By David Faust
A friend in our church has been battling cancer, so he and his wife met with the elders for prayer. It was a tearful but inspiring scene as the elders gathered around, laid hands on the couple in a gesture of support, and prayed for their physical and spiritual health. My friend urged everyone in the room to appreciate our blessings. Months of chemotherapy have affected his ability to taste and smell, so he reminded us, “Enjoy your food! Don’t take for granted the simple pleasure of eating.”
He’s right, of course. I enjoy eating. What if I couldn’t taste my food? I take for granted the ability to walk. What if I couldn’t do it? I can see the changing colors of fall, hear the familiar voice of my wife, smell the aroma of fresh-baked bread, and feel the warmth of my granddaughters’ hugs. What if I couldn’t enjoy those blessings?
Controlled by Others
Daniel and his friends Hananiah, Mishael, and Azariah had a lot going for them. They were “young men without any physical defect, handsome, showing aptitude for every kind of learning, well informed, quick to understand” (Daniel 1:4). Yet one by one, these sharp young men saw their blessings taken away.
Others decided where they would live. They were taken captive to Babylon, far from their homes in Israel (1:1, 2).
Others tried to shape their worldview. The pagan king ordered his chief of staff to bring these young men into his palace and “teach them the language and literature of the Babylonians” (1:4). Like college students, they embarked upon an intensive educational journey. “They were to be trained for three years” before entering the king’s service (v. 5).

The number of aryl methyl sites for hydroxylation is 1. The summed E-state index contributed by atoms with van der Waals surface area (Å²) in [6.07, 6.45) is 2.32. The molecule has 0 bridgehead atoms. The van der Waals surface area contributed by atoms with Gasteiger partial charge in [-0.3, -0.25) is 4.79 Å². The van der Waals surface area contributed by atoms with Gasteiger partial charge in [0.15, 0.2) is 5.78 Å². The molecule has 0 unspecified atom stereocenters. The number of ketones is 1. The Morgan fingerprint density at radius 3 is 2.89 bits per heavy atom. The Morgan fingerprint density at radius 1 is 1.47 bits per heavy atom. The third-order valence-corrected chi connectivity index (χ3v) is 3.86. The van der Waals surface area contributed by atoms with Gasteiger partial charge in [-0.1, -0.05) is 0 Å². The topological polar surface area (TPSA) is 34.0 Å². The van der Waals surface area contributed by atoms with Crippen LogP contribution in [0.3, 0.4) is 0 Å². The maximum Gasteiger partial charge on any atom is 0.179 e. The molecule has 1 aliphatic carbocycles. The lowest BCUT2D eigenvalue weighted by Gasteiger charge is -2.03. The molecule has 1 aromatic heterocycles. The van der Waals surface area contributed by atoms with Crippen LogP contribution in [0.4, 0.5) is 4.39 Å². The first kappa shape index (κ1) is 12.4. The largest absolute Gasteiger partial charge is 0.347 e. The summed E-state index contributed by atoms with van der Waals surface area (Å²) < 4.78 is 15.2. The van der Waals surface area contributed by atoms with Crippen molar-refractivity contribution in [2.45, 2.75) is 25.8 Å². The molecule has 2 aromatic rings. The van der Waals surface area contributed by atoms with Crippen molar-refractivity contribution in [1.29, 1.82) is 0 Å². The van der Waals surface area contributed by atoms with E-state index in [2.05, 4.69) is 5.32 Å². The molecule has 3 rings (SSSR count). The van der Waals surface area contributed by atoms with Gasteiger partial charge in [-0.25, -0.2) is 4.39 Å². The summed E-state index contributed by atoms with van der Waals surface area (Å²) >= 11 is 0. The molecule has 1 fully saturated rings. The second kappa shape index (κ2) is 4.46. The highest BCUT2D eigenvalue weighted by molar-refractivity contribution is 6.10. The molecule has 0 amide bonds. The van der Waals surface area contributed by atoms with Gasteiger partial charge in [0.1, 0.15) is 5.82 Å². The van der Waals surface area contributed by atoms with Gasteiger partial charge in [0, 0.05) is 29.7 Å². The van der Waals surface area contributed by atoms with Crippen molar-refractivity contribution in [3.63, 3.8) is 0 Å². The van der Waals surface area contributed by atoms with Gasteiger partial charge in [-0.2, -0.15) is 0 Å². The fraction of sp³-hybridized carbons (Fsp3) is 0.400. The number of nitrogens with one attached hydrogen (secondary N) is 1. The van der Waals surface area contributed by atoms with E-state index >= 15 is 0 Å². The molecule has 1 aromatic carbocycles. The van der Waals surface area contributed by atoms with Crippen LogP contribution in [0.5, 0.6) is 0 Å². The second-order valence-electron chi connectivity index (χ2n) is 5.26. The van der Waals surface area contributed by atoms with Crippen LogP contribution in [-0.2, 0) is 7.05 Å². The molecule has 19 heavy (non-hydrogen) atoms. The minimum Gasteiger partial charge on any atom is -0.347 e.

Others tried to control their diet. “The king assigned them a daily amount of food and wine from the king’s table” (v. 5). The faithful foursome balked at the thought of eating non-kosher food and persuaded their supervisors to give them nothing but vegetables and water for 10 days. After this test period “they looked healthier and better nourished than any of the young men who ate the royal food” (v. 15).
Others tried to determine their identity. The Babylonians assigned each man a new name—Belteshazzar, Shadrach, Meshach, and Abednego (1:7). Evidently this was an effort to make them forget their Jewish roots.
Worse, they were ordered to worship a false god.
Obedient to God
However, even when civil disobedience meant being thrown into a blazing furnace, Shadrach, Meshach, and Abednego refused to bow before the imposing gold statue erected by the king. They bravely told King Nebuchadnezzar, “The God we serve is able to deliver us.” Even if God chose not to save them from the fire, they insisted, “We will not serve your gods or worship the image of gold you have set up” (3:16-18).
Later, Daniel was ordered not to pray to God. But the faithful prophet went home and prayed three times a day, just as he had done before (6:10). By defying the anti-prayer decree, Daniel ended up in the lion’s den, but even there the Lord protected him from harm.
Most of us enjoy God’s blessings every day, but what about when we can’t live where we prefer or eat what we like? What if the culture tries to indoctrinate us with a worldview that diminishes the relevance of God? What if circumstances make it difficult to pray and worship?
When the blessings go away, will we still be faithful then?
David Faust serves as the Associate Minister at East 91st Street Christian Church in Indianapolis, Indiana.
Based on International Sunday School Lesson, © 2012, by the Lesson Committee. Scripture quotations are from the New International Version ©2011, unless otherwise indicated.
The Lookout’s Bible Reading Plan for November 22, 2015
Use this guide to read through the Bible in 12 months. Follow David Faust’s comments on the highlighted text in every issue of The Lookout.
1 John 4:1-6
1 John 4:7-21
1 John 5:1-12
1 John 5:13-21
Daniel 1, 2
2 John 1-13
Daniel 3, 4
3 John 1-14
Daniel 5, 6
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